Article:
In our ongoing quest to answer Paul Krugman's ironic question "How can voters be so ill informed [sic]," NewsBusters offers an exquisitely ignorant budgetary concern posed by Dylan Ratigan Wednesday.
On the MSNBC program bearing his name, the host actually said that one of America's biggest problems is a "multitrillion dollar defense budget" (video follows with transcript and commentary):
DYLAN RATIGAN, MSNBC: So, yes, there are winners, you illustrated those. Yes, there are some losers, not just the ones you talked about, but the ones that Cenk talked about as well. But before we get into the winners and losers, or as a side note to it, isn't it impossible to solve a giant problem by doing little things? Here's what I mean. We have, as I see it, five multitrillion dollar problems in this country. A multitrillion dollar defense budget.
Now, "multitrillion" would mean two trillion or more, correct?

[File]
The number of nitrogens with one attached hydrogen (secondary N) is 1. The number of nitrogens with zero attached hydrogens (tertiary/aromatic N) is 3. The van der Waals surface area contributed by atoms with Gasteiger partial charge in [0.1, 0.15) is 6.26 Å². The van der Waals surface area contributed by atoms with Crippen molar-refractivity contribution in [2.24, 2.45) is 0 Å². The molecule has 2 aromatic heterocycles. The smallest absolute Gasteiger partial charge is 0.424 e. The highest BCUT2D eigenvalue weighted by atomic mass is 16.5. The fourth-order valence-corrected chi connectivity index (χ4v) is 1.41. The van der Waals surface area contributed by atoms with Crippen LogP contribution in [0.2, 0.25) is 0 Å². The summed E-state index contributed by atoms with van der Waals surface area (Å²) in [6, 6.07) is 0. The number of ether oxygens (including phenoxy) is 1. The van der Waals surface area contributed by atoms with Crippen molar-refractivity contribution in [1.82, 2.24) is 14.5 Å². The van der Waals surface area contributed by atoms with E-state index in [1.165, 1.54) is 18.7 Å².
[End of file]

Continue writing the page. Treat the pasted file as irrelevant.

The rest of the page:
Well, according to the Office of Management and Budget, defense spending in 2011 will be $750 billion.
When I went to school, that wasn't even a trillion dollars let alone multitrillion.
Taking this further, we are currently spending about 20 percent of our total budget on defense.
To put this in perspective, since Reagan was inaugurated in 1981, defense spending as a percentage of the total budget has ranged from 16 percent to 28 percent putting our current allocation a bit lower than the 30 year average.
However, and this will likely come as a shock to many readers, prior to 1981, America spent a far greater percentage of its total budget on defense than it has in the past three decades.
From 1947 till 1980, defense spending ranged from a low of 23 percent of outlays all the way to 70 percent.
In fairness, prior to 1969, the budget didn't include Social Security and Medicare. As such, comparing apples to apples, 2011's defense budget as a percentage of on-budget outlays will be 23 percent putting it at the very low end of what this nation has spent on defense since World War II.
So not only was Ratigan wrong in the numbers he cited, he was also mistaken about this being one of our more serious problems.
And Krugman wonders why voters are so ill-informed.